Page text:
Saturday, January 1, 2011

TRUE GRIT, indeed. We're in good hands with the Coen Bros and their expert cast

Are there any U.S. filmmakers, main-stream variety, working at a higher level than the Coen Brothers?  I don't think so. Some time ago, to have called them mainstream would have seemed crazy (Barton Fink, anyone?), yet with each new film -- even the very serious/
hilarious A Serious Man -- their work grows clearer, more understandable, and their view of life richer and truer. TRUE GRIT is, for now, their pinnacle, maybe even their apotheosis. Their movie is so simple, direct, that you could almost miss it. Yet, as it brings together under one "roof" the brothers' many skills, it also takes the western genre to new heights, while placing movie "violence" firmly in the realm of the real and neces-sary: to be avoided if possible; if not to be handled swiftly, com-pletely. There's not a violent moment here you could call gratuitous.

When TrustMovies first heard that the brothers (that's Joel at left and Ethan, below, right) were doing a remake of True Grit, his first response was "Why?"  The original, oft-seen on TV, was a middling movie in most ways, bestowing on John Wayne an unearned Oscar. (Stack his work up against that of Dustin Hoffman or even Jon Voight, two other nominees from the competing movie Midnight Cowboy). Its source material was the over-rated, barely fleshed-out Charles Portis novel of the same name, the big draw of which was its character Mattie Ross, an older/
girl who is out to avenge her father's death. A secondary draw was the over-the-hill, sometimes drunken U.S. Marshall Rooster Cogburn, whom Maittie hires to help her in this task. The earlier film relied on our understanding and appreciation of cliche to makes its points (helllo, Mr. Wayne!). Even Kim Darby's smart rendition of Mattie fell into this game.  The cliche's are still there in the Coen's version but they don't register as such. You barely notice them, in fact, so unremittingly real seem every word uttered and action taken. Everything here is hardscrapple -- from the lives led (and lost) to the sleeping accommodations and eating (even shitting) condi-tions. The filmmakers do not un-derscore anything. They needn't because they are content to show it all simply and easily. This new True Grit lasts 110 minutes, yet it seems a good deal shorter. No time is wasted watching the vast vistas of the west. The fine cinematography (by Roger Deakins) is even a little washed-out, as befits the parched land we see, sometimes snow-covered.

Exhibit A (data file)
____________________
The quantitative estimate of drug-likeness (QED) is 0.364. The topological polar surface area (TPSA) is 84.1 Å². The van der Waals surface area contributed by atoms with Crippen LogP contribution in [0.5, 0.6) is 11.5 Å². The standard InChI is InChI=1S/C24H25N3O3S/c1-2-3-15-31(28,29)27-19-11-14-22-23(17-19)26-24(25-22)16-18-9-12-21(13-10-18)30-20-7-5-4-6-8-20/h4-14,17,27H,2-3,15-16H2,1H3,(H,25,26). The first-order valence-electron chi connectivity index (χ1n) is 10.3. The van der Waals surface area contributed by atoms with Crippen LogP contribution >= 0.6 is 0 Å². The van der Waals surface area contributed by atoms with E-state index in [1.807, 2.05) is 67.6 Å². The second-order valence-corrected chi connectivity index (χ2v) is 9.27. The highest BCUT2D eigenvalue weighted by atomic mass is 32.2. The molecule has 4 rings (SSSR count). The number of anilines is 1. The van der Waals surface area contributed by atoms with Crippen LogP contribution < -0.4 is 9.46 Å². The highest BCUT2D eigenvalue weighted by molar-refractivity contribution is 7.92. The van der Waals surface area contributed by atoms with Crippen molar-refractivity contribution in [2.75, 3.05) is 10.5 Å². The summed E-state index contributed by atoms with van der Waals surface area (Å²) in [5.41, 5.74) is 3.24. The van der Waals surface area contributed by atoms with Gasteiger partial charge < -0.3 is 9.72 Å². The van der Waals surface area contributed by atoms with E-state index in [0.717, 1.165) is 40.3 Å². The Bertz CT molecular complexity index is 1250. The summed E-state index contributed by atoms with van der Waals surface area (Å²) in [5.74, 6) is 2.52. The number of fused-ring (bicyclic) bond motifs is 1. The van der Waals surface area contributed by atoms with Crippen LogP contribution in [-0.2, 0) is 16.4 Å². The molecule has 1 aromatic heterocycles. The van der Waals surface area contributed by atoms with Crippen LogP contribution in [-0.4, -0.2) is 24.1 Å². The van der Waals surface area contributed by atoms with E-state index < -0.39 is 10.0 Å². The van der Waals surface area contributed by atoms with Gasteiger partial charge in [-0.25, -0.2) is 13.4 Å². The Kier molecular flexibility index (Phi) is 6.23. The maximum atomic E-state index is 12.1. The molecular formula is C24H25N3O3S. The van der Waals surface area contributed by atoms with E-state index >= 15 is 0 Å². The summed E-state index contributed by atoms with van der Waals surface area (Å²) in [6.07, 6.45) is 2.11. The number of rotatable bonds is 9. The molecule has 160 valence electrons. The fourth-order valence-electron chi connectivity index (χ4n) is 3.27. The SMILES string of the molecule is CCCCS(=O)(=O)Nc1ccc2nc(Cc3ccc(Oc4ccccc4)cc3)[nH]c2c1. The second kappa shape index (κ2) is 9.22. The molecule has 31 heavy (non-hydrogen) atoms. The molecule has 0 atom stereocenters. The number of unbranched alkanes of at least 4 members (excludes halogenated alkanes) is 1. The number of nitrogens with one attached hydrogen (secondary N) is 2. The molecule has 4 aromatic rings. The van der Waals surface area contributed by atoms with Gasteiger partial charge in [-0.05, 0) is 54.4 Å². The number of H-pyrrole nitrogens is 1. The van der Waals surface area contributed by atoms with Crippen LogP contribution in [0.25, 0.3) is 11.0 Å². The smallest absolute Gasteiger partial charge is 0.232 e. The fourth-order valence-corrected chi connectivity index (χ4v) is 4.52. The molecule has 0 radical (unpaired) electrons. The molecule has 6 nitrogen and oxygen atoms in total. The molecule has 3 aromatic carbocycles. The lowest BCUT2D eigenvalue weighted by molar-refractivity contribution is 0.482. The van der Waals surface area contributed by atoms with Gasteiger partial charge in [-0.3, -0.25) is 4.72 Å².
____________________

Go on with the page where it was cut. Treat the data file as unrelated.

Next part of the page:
Performances are all we've come to expect from those in a Coen film, with Jeff Bridges (above left), Matt Damon (below) and newcomer Hailee Steinfeld (above, right) -- who gives an even more career-making performance than did Ms Darby -- offering exactly what is needed to capture character, reality and -- yes -- the kind of movie-star charisma that keeps us hooked, but here without any of the ego-building bloat that so often accompanies this charisma.

Bridges is, of course a much better, more believable, versatile and honest actor than was Wayne (who could be fun from time to time in giving us, as ever, the expected).  But this fine actor surprises us again, disap-pearing into the character until it almost seems you can smell him (not that you'd want to get a whiff of this Rooster). Damon uses his occasional penchant for the near-prissy to initially put us off, but then spends the rest of the film drawing us to him. He's got a gift for taking any dialog and making it his own; here, that dialog is some of the best he's had in a long while. Damon, too, keeps surprising us. At this rate, he may yet become one of the more versatile actors at work in all of Hollywood.

Ms Steinfeld is the revelation here. So incredibly honest is her each moment and word that she takes what could easily slip into caricature and gives it rock-solid believability. It's an unfussy perfor-mance, too, as befits the Coens. Not a facial expression is over-drawn nor wasted. This is not Steinfeld's first role: She's done TV work and made a few short films. Her IMDB photo makes her look like any number of attractive young starlets, but leave it to the Coens to find what's special, then make the most of it -- a la Michael Stuhlbarg in A Serious Man.

Josh Brolin (above) -- on a roll these days, after playing chief vilain in the Wall Street sequel, a comic cad in the latest Woody Allen, and hero in the under-seen but surprisingly enjoyable (for a based-on-a-comic-book movie, anyway) Jonah Hex -- proves once again memorable. His screen time is short but he makes the necessary impression. How the Coens handle the violence that surrounds this character is particularly telling, I think.

I don't remember how the original film ended, but I certainly will this one. The Coens use that fine actress Elizabeth Marvel, narrating and striding through the finale with such strength, barely-buried feeling and finesse that she suddenly, briefly, owns the film. Her encounter with two very well-known gentlemen is ripe indeed -- smart, quiet and filled with sad, troubling information that deepens what is already a fine little story.

You get up from True Grit feeling enormously satisfied. As the days pass, you'll begin to realize just what a piece of art it actually is.

No comments: